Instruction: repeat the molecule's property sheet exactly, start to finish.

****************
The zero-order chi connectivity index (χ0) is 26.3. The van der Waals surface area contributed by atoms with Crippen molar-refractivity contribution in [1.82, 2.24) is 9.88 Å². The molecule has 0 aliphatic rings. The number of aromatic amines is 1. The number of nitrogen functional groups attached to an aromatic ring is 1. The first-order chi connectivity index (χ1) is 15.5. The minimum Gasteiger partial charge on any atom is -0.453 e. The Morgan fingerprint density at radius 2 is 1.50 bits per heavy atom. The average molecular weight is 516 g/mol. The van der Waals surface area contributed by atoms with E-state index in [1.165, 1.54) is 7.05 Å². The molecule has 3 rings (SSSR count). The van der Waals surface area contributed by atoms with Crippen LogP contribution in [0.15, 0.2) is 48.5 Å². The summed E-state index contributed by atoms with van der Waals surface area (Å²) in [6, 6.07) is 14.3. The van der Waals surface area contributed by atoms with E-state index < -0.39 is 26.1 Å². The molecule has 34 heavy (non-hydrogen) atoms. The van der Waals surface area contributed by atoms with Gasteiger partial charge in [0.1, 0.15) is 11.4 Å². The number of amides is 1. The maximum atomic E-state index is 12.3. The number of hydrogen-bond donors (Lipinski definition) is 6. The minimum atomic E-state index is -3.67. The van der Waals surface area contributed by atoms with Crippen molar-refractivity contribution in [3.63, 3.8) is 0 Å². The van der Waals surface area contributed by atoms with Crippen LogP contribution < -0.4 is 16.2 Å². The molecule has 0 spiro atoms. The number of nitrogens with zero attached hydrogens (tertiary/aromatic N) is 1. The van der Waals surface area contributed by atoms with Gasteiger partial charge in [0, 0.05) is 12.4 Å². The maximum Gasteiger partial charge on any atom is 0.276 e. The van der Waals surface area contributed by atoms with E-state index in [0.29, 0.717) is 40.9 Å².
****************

The zero-order chi connectivity index (χ0) is 26.3. The van der Waals surface area contributed by atoms with Crippen molar-refractivity contribution in [1.82, 2.24) is 9.88 Å². The molecule has 0 aliphatic rings. The number of aromatic amines is 1. The number of nitrogen functional groups attached to an aromatic ring is 1. The first-order chi connectivity index (χ1) is 15.5. The minimum Gasteiger partial charge on any atom is -0.453 e. The Morgan fingerprint density at radius 2 is 1.50 bits per heavy atom. The average molecular weight is 516 g/mol. The van der Waals surface area contributed by atoms with E-state index in [1.165, 1.54) is 7.05 Å². The molecule has 3 rings (SSSR count). The van der Waals surface area contributed by atoms with Crippen LogP contribution in [0.15, 0.2) is 48.5 Å². The summed E-state index contributed by atoms with van der Waals surface area (Å²) in [6, 6.07) is 14.3. The van der Waals surface area contributed by atoms with E-state index < -0.39 is 26.1 Å². The molecule has 34 heavy (non-hydrogen) atoms. The van der Waals surface area contributed by atoms with Gasteiger partial charge in [0.1, 0.15) is 11.4 Å². The number of amides is 1. The maximum atomic E-state index is 12.3. The number of hydrogen-bond donors (Lipinski definition) is 6. The minimum atomic E-state index is -3.67. The van der Waals surface area contributed by atoms with Crippen molar-refractivity contribution in [3.63, 3.8) is 0 Å². The van der Waals surface area contributed by atoms with Crippen LogP contribution < -0.4 is 16.2 Å². The molecule has 0 spiro atoms. The number of nitrogens with zero attached hydrogens (tertiary/aromatic N) is 1. The van der Waals surface area contributed by atoms with Gasteiger partial charge in [0, 0.05) is 12.4 Å². The maximum Gasteiger partial charge on any atom is 0.276 e. The van der Waals surface area contributed by atoms with E-state index in [0.29, 0.717) is 40.9 Å².